LEMONT – La Dolce Vita owner Mickey Martin made his case to the Lemont Village Board for permanent enhancements to his outdoor dining area during the Monday board meeting.
Martin said he would like to extend a deck under the canopy and put five dining tables outside. He also wants to add a plastic canvas that could cover the seating area so it would be available year-round.
The renovations would also require adding a door for servers to use and installing heaters for the winter months.
Martin said his restaurant has to turn customers away because of a lack of seating. He also thinks the patio seating will attract more customers who want to dine outside.
The issue for the village is that the patio seating would extend into the village-owned sidewalk by about six feet.
Lemont Village Administrator George Schafer said some businesses use village property for seating, but only on a temporary basis. The permit will last from April to November, after which the business is required to remove any fencing or furniture.
La Dolce Vita's proposed additions would be permanent, which would require a license for permanent use of village property. Schafer said the village has made such agreements with businesses before, but never for outdoor dining.
A majority of the board supported the additions, but a couple trustees did bring up concerns.
Trustee Ron Stapleton said the permanent additions to the patio seating would obstruct the view of other businesses, which he said is not fair to them.
He said he also took issue with instances when the restaurant has made renovations or additions to the building without consulting the village's building department.
"I can't vote yes on this thing," he said.
Trustee Debbie Blatzer was more concerned about the precedent of allowing a business to permanently use village property. She said if all the businesses did that, pedestrians would lose walking space on the sidewalk.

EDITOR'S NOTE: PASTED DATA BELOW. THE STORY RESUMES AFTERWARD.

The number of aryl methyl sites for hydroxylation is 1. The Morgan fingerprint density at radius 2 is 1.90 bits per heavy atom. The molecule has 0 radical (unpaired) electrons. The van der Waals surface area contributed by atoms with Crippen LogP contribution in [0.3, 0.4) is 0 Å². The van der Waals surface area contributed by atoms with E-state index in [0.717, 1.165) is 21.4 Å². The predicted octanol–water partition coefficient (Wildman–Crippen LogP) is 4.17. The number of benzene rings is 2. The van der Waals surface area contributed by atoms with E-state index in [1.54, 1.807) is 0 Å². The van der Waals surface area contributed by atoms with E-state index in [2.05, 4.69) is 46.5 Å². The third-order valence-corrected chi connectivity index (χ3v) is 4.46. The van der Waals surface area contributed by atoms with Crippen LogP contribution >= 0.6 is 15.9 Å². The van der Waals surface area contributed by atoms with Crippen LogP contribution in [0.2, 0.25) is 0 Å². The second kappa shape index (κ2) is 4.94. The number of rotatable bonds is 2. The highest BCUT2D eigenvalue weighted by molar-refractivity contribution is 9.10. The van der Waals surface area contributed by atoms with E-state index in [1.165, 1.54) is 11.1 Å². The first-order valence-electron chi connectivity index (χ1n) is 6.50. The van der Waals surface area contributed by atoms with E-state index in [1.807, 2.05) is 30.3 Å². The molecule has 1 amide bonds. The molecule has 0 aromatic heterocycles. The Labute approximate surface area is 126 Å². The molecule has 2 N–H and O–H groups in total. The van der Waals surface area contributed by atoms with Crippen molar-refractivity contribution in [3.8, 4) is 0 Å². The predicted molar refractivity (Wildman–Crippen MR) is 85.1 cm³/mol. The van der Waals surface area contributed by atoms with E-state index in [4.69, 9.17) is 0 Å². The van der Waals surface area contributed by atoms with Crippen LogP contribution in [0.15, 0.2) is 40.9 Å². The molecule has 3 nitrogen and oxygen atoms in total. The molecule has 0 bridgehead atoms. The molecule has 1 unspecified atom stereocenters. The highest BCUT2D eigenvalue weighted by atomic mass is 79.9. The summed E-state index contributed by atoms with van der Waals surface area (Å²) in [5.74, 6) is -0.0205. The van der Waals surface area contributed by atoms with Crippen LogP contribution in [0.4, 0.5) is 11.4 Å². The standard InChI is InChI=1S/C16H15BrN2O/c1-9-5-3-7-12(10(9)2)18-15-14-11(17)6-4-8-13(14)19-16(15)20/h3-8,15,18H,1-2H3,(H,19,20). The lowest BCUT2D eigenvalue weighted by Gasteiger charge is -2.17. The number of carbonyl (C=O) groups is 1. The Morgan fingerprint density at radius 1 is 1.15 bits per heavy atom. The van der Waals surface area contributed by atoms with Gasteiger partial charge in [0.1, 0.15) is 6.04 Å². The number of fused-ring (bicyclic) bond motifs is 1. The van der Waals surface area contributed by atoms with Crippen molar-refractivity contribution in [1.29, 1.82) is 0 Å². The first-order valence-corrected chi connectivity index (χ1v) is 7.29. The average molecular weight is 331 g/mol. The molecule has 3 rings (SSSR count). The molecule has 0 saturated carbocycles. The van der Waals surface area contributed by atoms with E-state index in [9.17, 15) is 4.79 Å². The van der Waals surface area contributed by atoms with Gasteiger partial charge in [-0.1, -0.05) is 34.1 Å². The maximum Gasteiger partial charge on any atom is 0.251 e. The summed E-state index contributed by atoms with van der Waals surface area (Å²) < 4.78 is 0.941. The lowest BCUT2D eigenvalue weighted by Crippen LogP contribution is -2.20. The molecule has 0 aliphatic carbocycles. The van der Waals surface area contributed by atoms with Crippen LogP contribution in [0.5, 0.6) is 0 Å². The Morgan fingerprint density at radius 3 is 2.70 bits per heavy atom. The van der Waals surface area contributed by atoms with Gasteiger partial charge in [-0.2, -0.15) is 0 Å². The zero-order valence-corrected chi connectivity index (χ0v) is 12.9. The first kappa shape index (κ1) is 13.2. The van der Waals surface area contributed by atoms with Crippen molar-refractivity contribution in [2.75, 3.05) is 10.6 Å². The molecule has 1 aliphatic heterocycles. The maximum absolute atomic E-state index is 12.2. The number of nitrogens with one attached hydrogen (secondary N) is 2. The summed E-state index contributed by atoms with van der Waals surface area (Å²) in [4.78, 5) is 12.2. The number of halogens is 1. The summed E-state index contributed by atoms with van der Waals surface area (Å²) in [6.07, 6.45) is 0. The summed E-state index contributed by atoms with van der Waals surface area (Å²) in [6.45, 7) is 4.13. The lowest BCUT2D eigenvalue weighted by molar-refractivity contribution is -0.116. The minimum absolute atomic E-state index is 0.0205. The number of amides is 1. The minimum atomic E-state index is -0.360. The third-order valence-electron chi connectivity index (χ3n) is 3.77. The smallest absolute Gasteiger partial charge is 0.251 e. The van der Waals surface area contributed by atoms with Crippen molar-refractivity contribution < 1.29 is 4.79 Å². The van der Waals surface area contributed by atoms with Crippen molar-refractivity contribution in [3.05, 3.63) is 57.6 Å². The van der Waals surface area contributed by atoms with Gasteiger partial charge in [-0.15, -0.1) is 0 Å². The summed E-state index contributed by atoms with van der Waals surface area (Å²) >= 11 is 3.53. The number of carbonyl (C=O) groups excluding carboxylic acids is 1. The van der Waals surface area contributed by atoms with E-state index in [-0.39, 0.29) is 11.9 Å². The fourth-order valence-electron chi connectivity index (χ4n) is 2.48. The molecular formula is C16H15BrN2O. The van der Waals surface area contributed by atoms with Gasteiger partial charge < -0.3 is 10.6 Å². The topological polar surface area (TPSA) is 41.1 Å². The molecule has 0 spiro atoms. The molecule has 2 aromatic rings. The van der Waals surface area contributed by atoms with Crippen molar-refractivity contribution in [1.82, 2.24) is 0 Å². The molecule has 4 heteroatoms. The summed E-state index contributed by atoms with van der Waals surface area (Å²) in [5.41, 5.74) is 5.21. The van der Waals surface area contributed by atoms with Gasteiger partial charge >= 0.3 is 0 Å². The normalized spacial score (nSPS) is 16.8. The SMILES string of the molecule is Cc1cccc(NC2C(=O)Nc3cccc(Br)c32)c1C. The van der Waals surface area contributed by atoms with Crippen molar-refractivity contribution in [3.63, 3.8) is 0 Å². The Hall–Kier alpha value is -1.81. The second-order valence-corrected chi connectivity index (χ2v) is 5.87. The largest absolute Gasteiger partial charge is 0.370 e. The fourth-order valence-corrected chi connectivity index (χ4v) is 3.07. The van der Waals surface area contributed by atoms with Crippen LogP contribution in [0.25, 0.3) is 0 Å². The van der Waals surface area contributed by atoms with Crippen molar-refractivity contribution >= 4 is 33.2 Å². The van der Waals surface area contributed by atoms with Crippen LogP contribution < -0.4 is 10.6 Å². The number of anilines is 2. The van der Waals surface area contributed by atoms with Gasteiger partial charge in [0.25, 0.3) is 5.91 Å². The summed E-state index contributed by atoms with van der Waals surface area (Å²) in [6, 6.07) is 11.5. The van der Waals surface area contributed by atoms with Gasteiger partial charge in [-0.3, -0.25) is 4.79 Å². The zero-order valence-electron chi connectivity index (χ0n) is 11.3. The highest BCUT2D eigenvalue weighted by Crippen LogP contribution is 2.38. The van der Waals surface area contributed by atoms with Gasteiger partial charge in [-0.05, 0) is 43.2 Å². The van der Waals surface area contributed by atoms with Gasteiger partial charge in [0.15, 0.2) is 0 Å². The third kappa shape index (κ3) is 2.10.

Trustee Jeanette Virgilio said she sees the patio seating as more of a temporary means of expanding the restaurant's business.
"I know [Martin] would like to make additions to the back, but he needs more revenue to do that," she said.
Mayor Brian Reaves said he wants to be supportive of owners trying to invest more in their businesses.
"Standing apart is what business people do to make money," he said. "We're fighting to become an entity and a destination. In my opinion, this [restaurant] is a destination."
The board still needs to officially approve a licensing agreement with the restaurant to use village land, but Reaves said he hopes the restaurant will be able to move forward with its construction plans soon.
In other discussion, the board gave its approval for the Chicago Blaze Rugby Club to expand its two-car door garage into a three-car door garage at 13011 Smith Road.
The club had already presented a planned unit development to the board in June, but the garage was damaged in a storm and the club wishes to rebuild.
The village planning department said the garage is nonconforming with the commercial zone it is in and requested the garage doors be built to face the fields on the property rather than Smith Road.
Club representative Walter Rebenson said he was concerned having the doors face the field would require delivery trucks to drive on the grass.
The village board said it did not have an issue with the garage doors facing Smith Road, as long as the structure was not designed or painted in a way that made it stand out.